Paragraph (d) of this Rule permits a lawyer to participate with an organization which uses personal contact to solicit members for its group or prepaid legal service plan, provided that the personal contact is not undertaken by any lawyer who would be a provider of legal services through the plan. The organization must not be owned by or directed (whether as manager or otherwise) by any lawyer or law firm that participates in the plan. For example, paragraph (d) would not permit a lawyer to create an organization controlled directly or indirectly by the lawyer and use the organization for the in-person or telephone solicitation of legal employment of the lawyer through memberships in the plan or otherwise. The communication permitted by these organizations also must not be directed to a person known to need legal services in a particular matter, but is to be designed to inform potential plan members generally of another means of affordable legal services. Lawyers who participate in a legal service plan must reasonably assure that the plan sponsors are in compliance with Rule 7.3(d) as well as Rules 7.1, 7.2 and 7.3(b). See 8.4(a).
History Note: Statutory Authority G. 84-23
Adopted July 24, 1997
Amended March 1, 2003; October 6, 2004; November 16, 2006; August 23, 2007; August 25, 2011
ETHICS OPINION NOTES
CPR 52. It is proper to notify former clients of changes in the law that could affect their wills.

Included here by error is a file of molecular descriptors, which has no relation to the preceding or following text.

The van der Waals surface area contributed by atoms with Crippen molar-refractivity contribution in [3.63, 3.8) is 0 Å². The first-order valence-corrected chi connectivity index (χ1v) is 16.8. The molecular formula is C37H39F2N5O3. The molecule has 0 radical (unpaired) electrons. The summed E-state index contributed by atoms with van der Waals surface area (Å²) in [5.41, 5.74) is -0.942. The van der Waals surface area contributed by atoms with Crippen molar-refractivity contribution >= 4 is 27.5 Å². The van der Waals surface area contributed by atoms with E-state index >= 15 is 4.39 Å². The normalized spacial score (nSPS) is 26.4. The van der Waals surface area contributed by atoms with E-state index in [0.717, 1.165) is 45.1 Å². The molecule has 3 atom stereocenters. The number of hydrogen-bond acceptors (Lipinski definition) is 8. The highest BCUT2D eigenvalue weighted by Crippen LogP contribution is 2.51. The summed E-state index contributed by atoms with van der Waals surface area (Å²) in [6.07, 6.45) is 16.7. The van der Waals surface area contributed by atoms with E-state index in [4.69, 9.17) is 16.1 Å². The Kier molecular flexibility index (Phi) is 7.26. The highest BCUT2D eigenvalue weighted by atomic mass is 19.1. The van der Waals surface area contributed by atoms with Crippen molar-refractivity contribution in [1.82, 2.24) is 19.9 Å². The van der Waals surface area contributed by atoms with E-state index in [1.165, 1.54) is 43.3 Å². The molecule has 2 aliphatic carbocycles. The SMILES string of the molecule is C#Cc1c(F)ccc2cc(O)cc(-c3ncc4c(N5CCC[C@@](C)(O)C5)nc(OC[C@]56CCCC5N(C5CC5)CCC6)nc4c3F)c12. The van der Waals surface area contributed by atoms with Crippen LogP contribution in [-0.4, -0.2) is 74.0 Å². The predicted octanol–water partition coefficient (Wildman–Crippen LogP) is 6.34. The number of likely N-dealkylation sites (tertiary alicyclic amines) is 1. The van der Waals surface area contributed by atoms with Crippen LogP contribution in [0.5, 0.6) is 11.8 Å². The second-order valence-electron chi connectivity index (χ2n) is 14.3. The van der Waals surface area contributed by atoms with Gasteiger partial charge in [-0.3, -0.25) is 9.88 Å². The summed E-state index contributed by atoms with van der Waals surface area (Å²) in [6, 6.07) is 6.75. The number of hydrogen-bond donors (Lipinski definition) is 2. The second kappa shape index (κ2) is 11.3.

CPR 104. Attorneys may request lenders and title insurance companies to place them on approved lists.
CPR 191. It is improper for an attorney to belong to a "Tip Club" in which members agree to refer business to each other.
CPR 258. In response to a request, an attorney may submit a bid for legal work to the FHA.
CPR 352. It is not improper for an attorney to inform a client with a personal injury claim that the spouse may also have a claim and that the attorney is willing to handle the claim.
RPC 20. An attorney may not use an intermediary to arrange meetings between prospective business clients and the attorney for the purpose of soliciting legal business, nor may an attorney make "cold calls" upon prospective business clients.
RPC 57. A lawyer may agree to be on a list of attorneys approved to handle all of a lender's title work.
RPC 71. An attorney may not accept legal employment by a prepaid legal service plan owned by the attorney's wife or another member of the attorney's immediate family, if the plan will market its services by in-person solicitation.
RPC 98. The opinion construes the term "professional relationship" and explores the circumstances under which solicitation of persons or organizations with whom a lawyer has had business and professional dealings is permissible. Targeted print advertising is also discussed.